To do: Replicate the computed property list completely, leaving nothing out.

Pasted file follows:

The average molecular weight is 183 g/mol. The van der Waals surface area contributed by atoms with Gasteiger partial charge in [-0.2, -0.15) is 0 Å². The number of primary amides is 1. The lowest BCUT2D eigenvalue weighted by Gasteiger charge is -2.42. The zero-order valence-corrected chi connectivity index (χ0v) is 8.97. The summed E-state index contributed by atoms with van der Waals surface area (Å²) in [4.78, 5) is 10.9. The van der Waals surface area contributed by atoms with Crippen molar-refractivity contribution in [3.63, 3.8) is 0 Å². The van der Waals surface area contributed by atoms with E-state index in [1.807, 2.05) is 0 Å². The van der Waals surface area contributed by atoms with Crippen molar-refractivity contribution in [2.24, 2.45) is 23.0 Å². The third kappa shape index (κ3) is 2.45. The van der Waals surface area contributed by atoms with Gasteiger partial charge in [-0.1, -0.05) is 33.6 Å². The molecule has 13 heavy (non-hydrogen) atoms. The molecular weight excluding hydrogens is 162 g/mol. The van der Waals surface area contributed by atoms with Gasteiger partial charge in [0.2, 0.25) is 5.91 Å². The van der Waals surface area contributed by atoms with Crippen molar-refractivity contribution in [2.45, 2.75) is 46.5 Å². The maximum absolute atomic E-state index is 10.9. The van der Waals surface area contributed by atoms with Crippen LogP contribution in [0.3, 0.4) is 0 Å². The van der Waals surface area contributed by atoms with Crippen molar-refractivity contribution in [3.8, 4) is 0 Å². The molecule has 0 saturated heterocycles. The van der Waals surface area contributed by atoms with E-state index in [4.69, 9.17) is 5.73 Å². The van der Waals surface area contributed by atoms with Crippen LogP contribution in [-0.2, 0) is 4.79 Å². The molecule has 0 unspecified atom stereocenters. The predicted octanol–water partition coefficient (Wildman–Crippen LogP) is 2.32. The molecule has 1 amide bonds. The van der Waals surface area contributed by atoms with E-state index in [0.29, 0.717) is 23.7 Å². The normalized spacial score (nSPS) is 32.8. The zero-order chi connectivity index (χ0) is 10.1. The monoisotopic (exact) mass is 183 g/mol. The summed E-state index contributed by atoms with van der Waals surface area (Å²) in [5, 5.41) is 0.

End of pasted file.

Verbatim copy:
The average molecular weight is 183 g/mol. The van der Waals surface area contributed by atoms with Gasteiger partial charge in [-0.2, -0.15) is 0 Å². The number of primary amides is 1. The lowest BCUT2D eigenvalue weighted by Gasteiger charge is -2.42. The zero-order valence-corrected chi connectivity index (χ0v) is 8.97. The summed E-state index contributed by atoms with van der Waals surface area (Å²) in [4.78, 5) is 10.9. The van der Waals surface area contributed by atoms with Crippen molar-refractivity contribution in [3.63, 3.8) is 0 Å². The van der Waals surface area contributed by atoms with E-state index in [1.807, 2.05) is 0 Å². The van der Waals surface area contributed by atoms with Crippen molar-refractivity contribution in [2.24, 2.45) is 23.0 Å². The third kappa shape index (κ3) is 2.45. The van der Waals surface area contributed by atoms with Gasteiger partial charge in [-0.1, -0.05) is 33.6 Å². The molecule has 13 heavy (non-hydrogen) atoms. The molecular weight excluding hydrogens is 162 g/mol. The van der Waals surface area contributed by atoms with Gasteiger partial charge in [0.2, 0.25) is 5.91 Å². The van der Waals surface area contributed by atoms with Crippen molar-refractivity contribution in [2.45, 2.75) is 46.5 Å². The maximum absolute atomic E-state index is 10.9. The van der Waals surface area contributed by atoms with Crippen LogP contribution in [0.3, 0.4) is 0 Å². The van der Waals surface area contributed by atoms with Crippen molar-refractivity contribution in [3.8, 4) is 0 Å². The molecule has 0 saturated heterocycles. The van der Waals surface area contributed by atoms with E-state index in [4.69, 9.17) is 5.73 Å². The van der Waals surface area contributed by atoms with Crippen LogP contribution in [-0.2, 0) is 4.79 Å². The molecule has 0 unspecified atom stereocenters. The predicted octanol–water partition coefficient (Wildman–Crippen LogP) is 2.32. The molecule has 1 amide bonds. The van der Waals surface area contributed by atoms with E-state index in [0.29, 0.717) is 23.7 Å². The normalized spacial score (nSPS) is 32.8. The zero-order chi connectivity index (χ0) is 10.1. The monoisotopic (exact) mass is 183 g/mol. The summed E-state index contributed by atoms with van der Waals surface area (Å²) in [5, 5.41) is 0.